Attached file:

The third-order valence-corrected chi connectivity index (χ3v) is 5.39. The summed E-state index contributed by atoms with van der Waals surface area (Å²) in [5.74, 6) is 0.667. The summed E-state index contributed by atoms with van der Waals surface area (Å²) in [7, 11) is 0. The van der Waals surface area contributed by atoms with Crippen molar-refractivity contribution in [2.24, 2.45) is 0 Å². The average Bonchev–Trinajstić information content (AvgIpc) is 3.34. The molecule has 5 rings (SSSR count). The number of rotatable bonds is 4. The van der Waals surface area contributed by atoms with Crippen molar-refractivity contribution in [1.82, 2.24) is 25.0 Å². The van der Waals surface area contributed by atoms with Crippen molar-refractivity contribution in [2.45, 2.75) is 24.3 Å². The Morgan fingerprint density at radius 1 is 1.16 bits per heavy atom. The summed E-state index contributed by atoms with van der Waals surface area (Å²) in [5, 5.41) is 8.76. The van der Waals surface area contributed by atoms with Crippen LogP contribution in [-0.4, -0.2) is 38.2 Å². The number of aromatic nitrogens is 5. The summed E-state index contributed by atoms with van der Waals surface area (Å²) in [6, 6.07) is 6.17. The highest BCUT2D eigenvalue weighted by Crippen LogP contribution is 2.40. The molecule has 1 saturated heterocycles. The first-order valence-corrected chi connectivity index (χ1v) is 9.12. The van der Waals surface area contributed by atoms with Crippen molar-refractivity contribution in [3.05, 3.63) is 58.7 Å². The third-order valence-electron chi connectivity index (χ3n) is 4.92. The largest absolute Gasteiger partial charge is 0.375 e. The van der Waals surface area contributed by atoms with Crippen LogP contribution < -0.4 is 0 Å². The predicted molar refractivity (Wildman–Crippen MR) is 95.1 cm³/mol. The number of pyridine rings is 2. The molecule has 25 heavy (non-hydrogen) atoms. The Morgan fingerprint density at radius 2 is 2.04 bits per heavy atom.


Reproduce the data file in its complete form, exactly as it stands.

The third-order valence-corrected chi connectivity index (χ3v) is 5.39. The summed E-state index contributed by atoms with van der Waals surface area (Å²) in [5.74, 6) is 0.667. The summed E-state index contributed by atoms with van der Waals surface area (Å²) in [7, 11) is 0. The van der Waals surface area contributed by atoms with Crippen molar-refractivity contribution in [2.24, 2.45) is 0 Å². The average Bonchev–Trinajstić information content (AvgIpc) is 3.34. The molecule has 5 rings (SSSR count). The number of rotatable bonds is 4. The van der Waals surface area contributed by atoms with Crippen molar-refractivity contribution in [1.82, 2.24) is 25.0 Å². The van der Waals surface area contributed by atoms with Crippen molar-refractivity contribution in [2.45, 2.75) is 24.3 Å². The Morgan fingerprint density at radius 1 is 1.16 bits per heavy atom. The summed E-state index contributed by atoms with van der Waals surface area (Å²) in [5, 5.41) is 8.76. The van der Waals surface area contributed by atoms with Crippen LogP contribution in [-0.4, -0.2) is 38.2 Å². The number of aromatic nitrogens is 5. The summed E-state index contributed by atoms with van der Waals surface area (Å²) in [6, 6.07) is 6.17. The highest BCUT2D eigenvalue weighted by Crippen LogP contribution is 2.40. The molecule has 1 saturated heterocycles. The first-order valence-corrected chi connectivity index (χ1v) is 9.12. The van der Waals surface area contributed by atoms with Crippen molar-refractivity contribution in [3.05, 3.63) is 58.7 Å². The third-order valence-electron chi connectivity index (χ3n) is 4.92. The largest absolute Gasteiger partial charge is 0.375 e. The van der Waals surface area contributed by atoms with Crippen LogP contribution < -0.4 is 0 Å². The predicted molar refractivity (Wildman–Crippen MR) is 95.1 cm³/mol. The number of pyridine rings is 2. The molecule has 25 heavy (non-hydrogen) atoms. The Morgan fingerprint density at radius 2 is 2.04 bits per heavy atom.